The most absolutely fabulous thing happened to me after I read Anne Hollander’s new book, Sex and Suits. Before, when I had to look presentable, I’d stand in front of the mirror and agonize for half an hour. “Is this skirt too short for someone of a certain age and breadth?” I’d think, tugging at a hem. “If I wear a jean jacket with this slinky black dress will it look witty and ironic or just dumb? Are these backless shoes slutty, or are they actually kind of cool?” I was ashamed of myself for caring, but helpless to stop.

I’m still doing it, but I’m not ashamed anymore. Hollander, after all, is an art historian, author of several heavily footnoted books, and a fellow of the New York Institute for the Humanities. She also takes clothes very, very seriously. They have “profound emotional importance,” she writes, and give a “dynamically poetic visual cast to people’s lives.” Her elegant investigation of the way men’s clothes have evolved over the centuries, and how trends in women’s clothes have changed in relation to that evolution, has convinced me that what I wear is as culturally significant as what Richard Diebenkorn paints or what the Smashing Pumpkins sing. Her book made me feel retroactively smart, like that character in the Moliere play who was enchanted to learn he’d been speaking prose for 40 years without knowing it.

Strictly speaking, Sex and Suits ought to have been called Gender and Suits, if the current academic distinction between “sex” and “gender” has any meaning. “Sex” refers to biological differences and “gender” to cultural, and it is a cultural trend that Hollander has elected to follow as she traces the history of the man’s suit from the Middle Ages through its recent, two-century-long hegemony. She focuses on men’s clothing because “male dress was always essentially more advanced than female.”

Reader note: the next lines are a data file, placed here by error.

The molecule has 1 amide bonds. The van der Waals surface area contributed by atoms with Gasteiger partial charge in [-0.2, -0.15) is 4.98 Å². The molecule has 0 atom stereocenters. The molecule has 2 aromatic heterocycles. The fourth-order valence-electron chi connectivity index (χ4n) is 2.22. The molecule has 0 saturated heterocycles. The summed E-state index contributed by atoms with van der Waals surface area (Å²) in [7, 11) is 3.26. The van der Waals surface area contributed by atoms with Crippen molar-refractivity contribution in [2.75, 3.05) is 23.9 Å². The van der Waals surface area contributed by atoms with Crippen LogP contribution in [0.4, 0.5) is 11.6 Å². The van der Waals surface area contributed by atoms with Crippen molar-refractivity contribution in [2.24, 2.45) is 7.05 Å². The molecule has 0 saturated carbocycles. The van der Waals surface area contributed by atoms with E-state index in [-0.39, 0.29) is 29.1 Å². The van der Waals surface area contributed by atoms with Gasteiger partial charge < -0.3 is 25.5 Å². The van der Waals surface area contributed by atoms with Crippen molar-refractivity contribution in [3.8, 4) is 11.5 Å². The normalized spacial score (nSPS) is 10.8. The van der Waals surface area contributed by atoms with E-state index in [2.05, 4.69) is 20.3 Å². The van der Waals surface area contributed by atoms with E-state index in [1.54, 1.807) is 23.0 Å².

But the book is more than a simpleminded fashion history. Hollander thinks the clothing of both sexes must be seen together to reveal anything about the culture that created it. In her scheme male dress led the way and made “the esthetic propositions to which female fashion responded.” Moreover, she writes, “Preserving the good looks of men’s suits has not been a deliberately conservationist, antiquarian effort….It has happened by itself, in response to some huge collective fantasy that is obviously still potent.”